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US retail sales jump in September

In figures released by the Department of Commerce on Friday, US retail sales rose by 1.9% in September – tripling both the unrevised 0.6% gain seen in August and the forecasted 0.7% rise.

This unexpected jump points to strong economic activity, although recovery from the recession – caused by the pandemic – is being threatened by a surge of new COVID-19 infections across the country. In addition, financial support schemes from the government are due to run out soon, with Republicans and Democrats still a long way from reaching an agreement over any new stimulus package.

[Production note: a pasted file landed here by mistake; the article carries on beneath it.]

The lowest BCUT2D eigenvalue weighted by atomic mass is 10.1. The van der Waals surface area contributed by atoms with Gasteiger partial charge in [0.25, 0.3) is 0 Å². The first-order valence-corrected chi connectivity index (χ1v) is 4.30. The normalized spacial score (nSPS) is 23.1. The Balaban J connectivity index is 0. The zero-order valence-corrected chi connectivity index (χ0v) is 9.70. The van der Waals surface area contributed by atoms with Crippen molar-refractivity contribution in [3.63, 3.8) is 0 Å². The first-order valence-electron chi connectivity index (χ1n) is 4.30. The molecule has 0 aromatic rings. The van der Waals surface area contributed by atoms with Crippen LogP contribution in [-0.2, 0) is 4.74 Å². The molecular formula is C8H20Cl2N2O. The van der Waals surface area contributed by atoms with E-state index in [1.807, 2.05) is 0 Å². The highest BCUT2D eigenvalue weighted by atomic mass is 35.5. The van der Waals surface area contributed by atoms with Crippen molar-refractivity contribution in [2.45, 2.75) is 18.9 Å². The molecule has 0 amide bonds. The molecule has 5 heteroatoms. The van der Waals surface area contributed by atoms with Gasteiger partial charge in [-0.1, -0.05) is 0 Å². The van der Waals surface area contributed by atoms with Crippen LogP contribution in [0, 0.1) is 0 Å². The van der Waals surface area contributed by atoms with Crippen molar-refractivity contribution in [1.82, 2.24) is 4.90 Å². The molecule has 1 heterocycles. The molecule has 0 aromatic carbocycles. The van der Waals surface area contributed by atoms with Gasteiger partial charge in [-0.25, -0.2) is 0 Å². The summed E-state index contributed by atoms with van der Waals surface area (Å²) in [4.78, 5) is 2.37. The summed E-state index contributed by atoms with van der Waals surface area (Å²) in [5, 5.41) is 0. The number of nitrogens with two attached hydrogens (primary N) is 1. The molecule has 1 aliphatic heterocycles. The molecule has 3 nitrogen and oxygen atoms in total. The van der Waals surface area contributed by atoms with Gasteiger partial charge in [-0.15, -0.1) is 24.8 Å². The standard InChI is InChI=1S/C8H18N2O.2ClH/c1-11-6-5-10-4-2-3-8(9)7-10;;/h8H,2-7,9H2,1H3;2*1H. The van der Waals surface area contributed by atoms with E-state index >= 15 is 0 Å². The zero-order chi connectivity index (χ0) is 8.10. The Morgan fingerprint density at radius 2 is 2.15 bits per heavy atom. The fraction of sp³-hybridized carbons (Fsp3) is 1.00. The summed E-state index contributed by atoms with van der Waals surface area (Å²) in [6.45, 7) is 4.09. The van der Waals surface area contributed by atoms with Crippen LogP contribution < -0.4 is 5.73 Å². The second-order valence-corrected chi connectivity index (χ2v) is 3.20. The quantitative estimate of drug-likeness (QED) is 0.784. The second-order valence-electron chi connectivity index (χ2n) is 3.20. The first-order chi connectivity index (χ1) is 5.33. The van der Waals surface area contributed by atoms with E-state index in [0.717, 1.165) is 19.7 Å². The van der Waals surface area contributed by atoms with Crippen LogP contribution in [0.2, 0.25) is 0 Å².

Retail sales have recovered from a strong fall in April and are holding above pre-pandemic levels, but they are also still well below April’s jump to a record 18.2% peak.

Core retail sales – which exclude gasoline, autos, building materials, and food services – also rose significantly, jumping to 1.5% in September from August’s 0.5% figure/forecast.

The pandemic boosted demand for goods complementing life at home, elevating retail sales and pointing to a rise in consumer spending. However, tens of millions of Americans heavily depend on the weekly subsidy paid to the unemployed, and consumer spending could be significantly hurt without a new stimulus package from the government.